It ends not with a bang, but with a whimper.
The endgame for the government shutdown and debt ceiling standoff is now in sight. Late Tuesday, House Republicans were unable to congeal on an alternative to the Senate deal hammered out between Harry Reid and Mitch McConnell. That leaves the Senate deal as the only game in town, with the debt ceiling deadline and its attendant risk of default only a day away. The latest reporting from well-sourced Hill reporters is that the House will pass the Senate deal with significant Democratic votes. Here, for example, is Robert Costa of National Review on Wednesday morning:
Per Sen sources, Boehner has agreed to take up the Senate's plan and allow it to pass with Dem votes.
— Robert Costa (@robertcostaNRO) October 16, 2013
The Senate deal is still taking shape, but the early reporting on it points to this: The government will be funded through Jan. 15. The debt ceiling will be raised through Feb. 7. A new budget committee will be charged with trying to negotiate a longer-term deal between now and then. There will be backpay for federal workers furloughed during the shutdown, and new provisions to strengthen income verification of workers who receive subsidies for health care under the Affordable Care Act.
In other words, nothing much changes, but there are some minor steps to make it feel like something was accomplished in this tumultuous October of debt brinksmanship.
Here is the irony. As with the August 2011 debt-ceiling standoff and December 2012 "fiscal-cliff" debate, any chance that House Republicans had for winning meaningful concessions or playing an active role in the governing process was thrown out the window by the fact that they couldn't unify behind their leadership in the final stages of the negotiation (or any stage of the negotiation, frankly).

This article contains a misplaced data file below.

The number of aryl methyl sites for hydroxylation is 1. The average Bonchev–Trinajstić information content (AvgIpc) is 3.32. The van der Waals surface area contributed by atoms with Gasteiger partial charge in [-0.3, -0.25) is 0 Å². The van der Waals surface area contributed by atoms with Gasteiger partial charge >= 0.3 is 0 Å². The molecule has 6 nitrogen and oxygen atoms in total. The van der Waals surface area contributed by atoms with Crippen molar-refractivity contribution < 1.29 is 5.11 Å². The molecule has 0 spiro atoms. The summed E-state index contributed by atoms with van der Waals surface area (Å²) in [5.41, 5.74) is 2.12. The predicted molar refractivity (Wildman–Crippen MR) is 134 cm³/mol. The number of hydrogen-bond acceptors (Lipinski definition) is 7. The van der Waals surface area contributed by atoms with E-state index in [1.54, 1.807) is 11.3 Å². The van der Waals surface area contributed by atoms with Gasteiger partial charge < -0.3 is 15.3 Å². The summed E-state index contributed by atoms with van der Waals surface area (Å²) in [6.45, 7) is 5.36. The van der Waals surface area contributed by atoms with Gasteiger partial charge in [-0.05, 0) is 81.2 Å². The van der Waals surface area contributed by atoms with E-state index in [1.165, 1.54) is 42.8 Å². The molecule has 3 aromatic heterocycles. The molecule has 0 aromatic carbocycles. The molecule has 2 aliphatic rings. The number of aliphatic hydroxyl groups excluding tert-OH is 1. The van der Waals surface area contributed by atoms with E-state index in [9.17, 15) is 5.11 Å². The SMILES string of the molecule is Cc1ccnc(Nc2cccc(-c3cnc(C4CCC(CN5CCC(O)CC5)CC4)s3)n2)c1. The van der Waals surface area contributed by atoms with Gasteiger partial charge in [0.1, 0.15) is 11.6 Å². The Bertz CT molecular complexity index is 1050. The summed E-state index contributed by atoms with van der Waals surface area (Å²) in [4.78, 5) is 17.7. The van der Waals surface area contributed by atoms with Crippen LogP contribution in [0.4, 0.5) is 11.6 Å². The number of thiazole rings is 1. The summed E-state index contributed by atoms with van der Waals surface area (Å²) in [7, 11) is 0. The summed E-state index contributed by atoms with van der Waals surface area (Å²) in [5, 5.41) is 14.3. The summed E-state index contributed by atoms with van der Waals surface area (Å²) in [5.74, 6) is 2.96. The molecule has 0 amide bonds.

A big remaining question is this: This winter, we will be staring at the same basic issue, of a need to pass yet another "continuing resolution" to fund the government and another increase to the debt ceiling. Will anything happen between now and then to change the contours of the negotiation?
It is hard to imagine that President Obama and the Democrats will back off their hard-line that they will not negotiate with the threat of default on the table. It is hard to imagine that House Republicans will back off their demands for major concessions in exchange for funding the government and raising the debt ceiling. So the only way winter 2014 feels different from fall 2013 is if something happens to shift that dynamic.
Maybe a time line closer to the election leads mainstream conservatives in the House to push for a more constructive form of engagement? Or the terrible damage the debt standoff has done to the Republicans' standing in the polls leads them to rethink strategy?
They say insanity is doing the same thing over and over again and expecting different results. It is a line that could do well to be plastered over the door to the House chamber.